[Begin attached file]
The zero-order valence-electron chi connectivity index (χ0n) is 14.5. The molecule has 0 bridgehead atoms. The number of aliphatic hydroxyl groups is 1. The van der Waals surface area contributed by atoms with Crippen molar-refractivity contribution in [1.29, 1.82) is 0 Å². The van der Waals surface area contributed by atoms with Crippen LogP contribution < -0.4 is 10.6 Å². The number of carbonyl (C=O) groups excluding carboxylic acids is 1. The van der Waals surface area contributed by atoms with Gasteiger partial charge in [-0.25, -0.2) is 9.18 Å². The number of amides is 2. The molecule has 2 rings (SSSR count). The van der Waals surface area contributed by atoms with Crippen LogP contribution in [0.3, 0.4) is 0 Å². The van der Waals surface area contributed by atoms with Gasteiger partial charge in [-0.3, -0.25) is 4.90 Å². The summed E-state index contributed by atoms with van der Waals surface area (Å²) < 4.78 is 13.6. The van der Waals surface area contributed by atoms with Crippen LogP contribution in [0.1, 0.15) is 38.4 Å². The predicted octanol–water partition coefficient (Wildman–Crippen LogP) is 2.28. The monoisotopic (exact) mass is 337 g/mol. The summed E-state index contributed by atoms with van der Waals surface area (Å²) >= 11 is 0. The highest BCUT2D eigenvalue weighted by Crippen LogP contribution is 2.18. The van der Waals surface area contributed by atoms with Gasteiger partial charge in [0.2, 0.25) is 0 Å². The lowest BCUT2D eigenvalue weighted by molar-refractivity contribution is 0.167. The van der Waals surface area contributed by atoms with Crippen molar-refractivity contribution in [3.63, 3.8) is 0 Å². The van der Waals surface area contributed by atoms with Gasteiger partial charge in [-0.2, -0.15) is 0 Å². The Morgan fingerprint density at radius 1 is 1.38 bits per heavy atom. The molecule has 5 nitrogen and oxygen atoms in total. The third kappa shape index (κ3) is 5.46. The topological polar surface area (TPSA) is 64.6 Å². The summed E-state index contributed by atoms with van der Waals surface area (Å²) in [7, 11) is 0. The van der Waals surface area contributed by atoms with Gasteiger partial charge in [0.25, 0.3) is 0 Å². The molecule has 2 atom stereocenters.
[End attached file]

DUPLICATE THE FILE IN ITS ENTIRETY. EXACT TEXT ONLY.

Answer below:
The zero-order valence-electron chi connectivity index (χ0n) is 14.5. The molecule has 0 bridgehead atoms. The number of aliphatic hydroxyl groups is 1. The van der Waals surface area contributed by atoms with Crippen molar-refractivity contribution in [1.29, 1.82) is 0 Å². The van der Waals surface area contributed by atoms with Crippen LogP contribution < -0.4 is 10.6 Å². The number of carbonyl (C=O) groups excluding carboxylic acids is 1. The van der Waals surface area contributed by atoms with Gasteiger partial charge in [-0.25, -0.2) is 9.18 Å². The number of amides is 2. The molecule has 2 rings (SSSR count). The van der Waals surface area contributed by atoms with Crippen LogP contribution in [0.3, 0.4) is 0 Å². The van der Waals surface area contributed by atoms with Gasteiger partial charge in [-0.3, -0.25) is 4.90 Å². The summed E-state index contributed by atoms with van der Waals surface area (Å²) < 4.78 is 13.6. The van der Waals surface area contributed by atoms with Crippen LogP contribution in [0.1, 0.15) is 38.4 Å². The predicted octanol–water partition coefficient (Wildman–Crippen LogP) is 2.28. The monoisotopic (exact) mass is 337 g/mol. The summed E-state index contributed by atoms with van der Waals surface area (Å²) >= 11 is 0. The highest BCUT2D eigenvalue weighted by Crippen LogP contribution is 2.18. The van der Waals surface area contributed by atoms with Gasteiger partial charge in [0.2, 0.25) is 0 Å². The lowest BCUT2D eigenvalue weighted by molar-refractivity contribution is 0.167. The van der Waals surface area contributed by atoms with Crippen molar-refractivity contribution in [3.63, 3.8) is 0 Å². The van der Waals surface area contributed by atoms with Gasteiger partial charge in [-0.2, -0.15) is 0 Å². The Morgan fingerprint density at radius 1 is 1.38 bits per heavy atom. The molecule has 5 nitrogen and oxygen atoms in total. The third kappa shape index (κ3) is 5.46. The topological polar surface area (TPSA) is 64.6 Å². The summed E-state index contributed by atoms with van der Waals surface area (Å²) in [7, 11) is 0. The van der Waals surface area contributed by atoms with Gasteiger partial charge in [0.25, 0.3) is 0 Å². The molecule has 2 atom stereocenters.